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Politics

Tensions rise in New Caledonia ahead of independence vote

Bougainville and Guam also moving toward referendums on constitutional status

Guam Gov. Eddie Calvo, center, attends a village meeting in December during his push for a referendum on revising the island’s political relationship with the U.S. (Courtesy: Guam governor’s office)

AUCKLAND -- Due east of Australia, and far removed from Europe, the Pacific island territory of New Caledonia is mulling a final break from France, ending a relationship lasting more than 150 years. In a referendum that will take place next year, New Caledonia will vote on the issue of independence.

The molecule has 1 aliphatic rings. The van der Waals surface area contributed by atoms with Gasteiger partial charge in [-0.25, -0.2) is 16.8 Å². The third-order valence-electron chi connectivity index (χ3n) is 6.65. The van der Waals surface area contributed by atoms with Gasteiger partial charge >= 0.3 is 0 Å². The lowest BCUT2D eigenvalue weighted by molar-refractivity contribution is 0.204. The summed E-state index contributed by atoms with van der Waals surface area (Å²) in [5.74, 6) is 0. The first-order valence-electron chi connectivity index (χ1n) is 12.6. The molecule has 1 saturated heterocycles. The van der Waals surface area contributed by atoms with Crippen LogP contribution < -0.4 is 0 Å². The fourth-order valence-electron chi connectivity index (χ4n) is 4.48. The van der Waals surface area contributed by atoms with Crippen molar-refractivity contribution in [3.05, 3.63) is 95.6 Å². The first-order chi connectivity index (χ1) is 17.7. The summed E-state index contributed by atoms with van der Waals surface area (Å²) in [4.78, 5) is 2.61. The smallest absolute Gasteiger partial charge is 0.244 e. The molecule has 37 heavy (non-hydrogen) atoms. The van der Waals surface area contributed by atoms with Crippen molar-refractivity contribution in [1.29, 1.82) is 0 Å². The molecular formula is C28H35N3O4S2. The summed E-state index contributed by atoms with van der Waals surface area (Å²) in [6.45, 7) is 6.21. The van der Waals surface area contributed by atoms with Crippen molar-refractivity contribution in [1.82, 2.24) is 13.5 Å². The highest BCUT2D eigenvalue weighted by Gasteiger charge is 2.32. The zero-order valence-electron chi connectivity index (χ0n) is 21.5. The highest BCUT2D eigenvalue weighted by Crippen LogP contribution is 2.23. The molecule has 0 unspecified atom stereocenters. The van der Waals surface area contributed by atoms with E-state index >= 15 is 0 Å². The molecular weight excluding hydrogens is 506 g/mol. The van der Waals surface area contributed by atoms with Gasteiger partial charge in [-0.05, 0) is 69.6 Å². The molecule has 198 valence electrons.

The question that will be asked has not been determined, and neither has the eligible electorate. But tensions have worsened ahead of the vote, prompting former French Prime Minister Manuel Valls to promise in November that more soldiers would be sent to the territory to deal with the violence.

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